The same goes for the speedometer. He has a certain error. For instruments, the inaccuracy is numerically equal to half the price of division. In cars, the speedometer inaccuracy will be 10 kilometers per hour. That is why at a certain moment it is impossible to say for sure that we are moving with one speed or another. The second factor that will contribute to inaccuracy will be the forces acting on the car. But the forces are inextricably linked with acceleration, so on this topic we will talk later.
Very often, uniform motion is found in problems of a mathematical nature, rather than physical. There, motorcyclists, trucks and cars move at the same speed, equal in magnitude at different points in time.
Uniformly accelerated motion
How to find out that the motion is uniformly accelerated? Usually in problems information about this is submitted directly. That is, there is either a numerical indication of acceleration, or parameters (time, change in speed, distance) are given, which allow us to determine the acceleration. It should be noted that acceleration is a vector quantity. So, it can be not only positive, but also negative. In the first case, we will observe the acceleration of the body, in the second - its inhibition.
But it happens that information about the type of movement is taught to the student in a somewhat secretive form, if you can call it that. For example, it says that nothing acts on a body or the sum of all forces is zero. Well, in this case, you need to clearly understand that we are talking about uniform motion or rest of the body in a certain coordinate system. If you remember Newton's second law (which says that the sum of all forces is nothing but the product of body mass and acceleration, reported by the action of the corresponding forces), you will easily notice one interesting thing: if the sum of forces is zero, then the product of mass and acceleration will also be zero.
But the mass is we have a constant, and it is not a priori to be zero. In this case, it would be logical to conclude that in the absence of external forces (or compensated) acceleration of the body is missing. So, it is either at rest or moving with constant speed.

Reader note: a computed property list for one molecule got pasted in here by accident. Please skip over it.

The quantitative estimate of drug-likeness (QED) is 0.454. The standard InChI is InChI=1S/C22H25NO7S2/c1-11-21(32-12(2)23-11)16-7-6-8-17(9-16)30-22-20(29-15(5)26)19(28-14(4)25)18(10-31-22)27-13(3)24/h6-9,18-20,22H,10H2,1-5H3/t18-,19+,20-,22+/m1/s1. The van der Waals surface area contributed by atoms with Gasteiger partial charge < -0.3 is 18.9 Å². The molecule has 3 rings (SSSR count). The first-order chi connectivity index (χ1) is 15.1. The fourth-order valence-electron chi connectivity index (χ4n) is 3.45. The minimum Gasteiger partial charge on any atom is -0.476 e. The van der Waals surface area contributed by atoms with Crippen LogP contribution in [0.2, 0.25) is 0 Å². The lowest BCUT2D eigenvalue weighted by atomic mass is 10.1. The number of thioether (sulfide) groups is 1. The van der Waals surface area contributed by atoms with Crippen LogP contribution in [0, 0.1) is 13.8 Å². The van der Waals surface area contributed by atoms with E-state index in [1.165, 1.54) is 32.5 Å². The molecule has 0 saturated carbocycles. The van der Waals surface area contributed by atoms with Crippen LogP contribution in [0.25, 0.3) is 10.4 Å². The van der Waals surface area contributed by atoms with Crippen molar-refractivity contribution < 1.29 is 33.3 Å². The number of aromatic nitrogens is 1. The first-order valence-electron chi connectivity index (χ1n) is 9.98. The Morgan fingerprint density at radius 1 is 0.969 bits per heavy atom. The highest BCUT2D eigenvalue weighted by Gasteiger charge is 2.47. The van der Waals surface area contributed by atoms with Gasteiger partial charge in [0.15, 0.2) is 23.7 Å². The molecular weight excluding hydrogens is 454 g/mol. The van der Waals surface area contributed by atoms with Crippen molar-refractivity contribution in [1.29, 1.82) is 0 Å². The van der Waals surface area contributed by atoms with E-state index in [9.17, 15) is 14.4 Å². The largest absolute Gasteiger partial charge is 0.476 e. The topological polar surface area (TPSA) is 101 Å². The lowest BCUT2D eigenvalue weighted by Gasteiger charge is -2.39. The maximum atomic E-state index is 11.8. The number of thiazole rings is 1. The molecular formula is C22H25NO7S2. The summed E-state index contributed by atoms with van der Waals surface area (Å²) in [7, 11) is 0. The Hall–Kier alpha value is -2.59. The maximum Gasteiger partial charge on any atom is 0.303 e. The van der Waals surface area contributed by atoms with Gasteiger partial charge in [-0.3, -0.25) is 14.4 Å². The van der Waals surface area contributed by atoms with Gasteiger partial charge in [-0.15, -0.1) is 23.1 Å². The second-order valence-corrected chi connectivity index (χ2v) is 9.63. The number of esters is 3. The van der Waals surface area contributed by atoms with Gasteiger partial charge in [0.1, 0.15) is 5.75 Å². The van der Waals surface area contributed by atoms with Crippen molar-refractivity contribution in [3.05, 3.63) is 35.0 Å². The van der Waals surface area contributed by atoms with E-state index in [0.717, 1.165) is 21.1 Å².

Sometimes there is an approach in the scientific literature according to which light formulas are first given, and then, taking into account certain factors, they become more complicated. We will do the opposite, namely, we will first consider a uniformly accelerated motion. The formula according to which the distance traveled is calculated as follows: S = V0t + at ^ 2/2. Here V0 is the initial velocity of the body, a is the acceleration (maybe negative, then the + sign will change to - in the formula), and t is the time elapsed from the beginning of the movement to the stopping of the body.
Uniform motion formula
If we talk about uniform motion, then we recall that in this case the acceleration is zero (a = 0). Substitute zero in the formula and get: S = V0t. But after all, the speed throughout the entire section of the path is constant, if we talk roughly, that is, we have to neglect the forces acting on the body. Which, by the way, is practiced everywhere in kinematics, since kinematics does not study the causes of motion, this is what dynamics do. So, if the speed throughout the entire section of the path is constant, then its initial value coincides with any intermediate, as well as final. Therefore, the distance formula will look like this: S = Vt. That's all.